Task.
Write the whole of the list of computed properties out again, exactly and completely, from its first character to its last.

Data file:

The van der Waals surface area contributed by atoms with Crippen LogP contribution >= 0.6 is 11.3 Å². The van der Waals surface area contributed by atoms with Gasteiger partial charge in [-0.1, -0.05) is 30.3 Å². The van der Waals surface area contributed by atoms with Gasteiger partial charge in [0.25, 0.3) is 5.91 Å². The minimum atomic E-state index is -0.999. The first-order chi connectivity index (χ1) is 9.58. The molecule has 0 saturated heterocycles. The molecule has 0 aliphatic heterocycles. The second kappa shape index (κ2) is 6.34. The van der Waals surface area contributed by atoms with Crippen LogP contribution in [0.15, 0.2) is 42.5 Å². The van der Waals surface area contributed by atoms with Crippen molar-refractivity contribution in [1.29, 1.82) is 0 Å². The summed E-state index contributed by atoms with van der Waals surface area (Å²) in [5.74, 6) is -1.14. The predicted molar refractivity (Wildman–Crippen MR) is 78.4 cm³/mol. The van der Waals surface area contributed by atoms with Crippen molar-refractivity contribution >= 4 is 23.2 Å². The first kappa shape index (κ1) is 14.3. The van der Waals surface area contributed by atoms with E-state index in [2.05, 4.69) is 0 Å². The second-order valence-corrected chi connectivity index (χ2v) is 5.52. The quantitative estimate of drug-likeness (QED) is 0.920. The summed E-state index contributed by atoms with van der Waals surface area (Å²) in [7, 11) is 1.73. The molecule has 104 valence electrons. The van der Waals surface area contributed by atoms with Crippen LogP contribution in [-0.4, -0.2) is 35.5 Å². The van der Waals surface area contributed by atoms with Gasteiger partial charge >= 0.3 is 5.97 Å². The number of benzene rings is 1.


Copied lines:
The van der Waals surface area contributed by atoms with Crippen LogP contribution >= 0.6 is 11.3 Å². The van der Waals surface area contributed by atoms with Gasteiger partial charge in [-0.1, -0.05) is 30.3 Å². The van der Waals surface area contributed by atoms with Gasteiger partial charge in [0.25, 0.3) is 5.91 Å². The minimum atomic E-state index is -0.999. The first-order chi connectivity index (χ1) is 9.58. The molecule has 0 saturated heterocycles. The molecule has 0 aliphatic heterocycles. The second kappa shape index (κ2) is 6.34. The van der Waals surface area contributed by atoms with Crippen LogP contribution in [0.15, 0.2) is 42.5 Å². The van der Waals surface area contributed by atoms with Crippen molar-refractivity contribution in [1.29, 1.82) is 0 Å². The summed E-state index contributed by atoms with van der Waals surface area (Å²) in [5.74, 6) is -1.14. The predicted molar refractivity (Wildman–Crippen MR) is 78.4 cm³/mol. The van der Waals surface area contributed by atoms with Crippen molar-refractivity contribution >= 4 is 23.2 Å². The first kappa shape index (κ1) is 14.3. The van der Waals surface area contributed by atoms with E-state index in [2.05, 4.69) is 0 Å². The second-order valence-corrected chi connectivity index (χ2v) is 5.52. The quantitative estimate of drug-likeness (QED) is 0.920. The summed E-state index contributed by atoms with van der Waals surface area (Å²) in [7, 11) is 1.73. The molecule has 104 valence electrons. The van der Waals surface area contributed by atoms with Crippen LogP contribution in [-0.4, -0.2) is 35.5 Å². The van der Waals surface area contributed by atoms with Gasteiger partial charge >= 0.3 is 5.97 Å². The number of benzene rings is 1.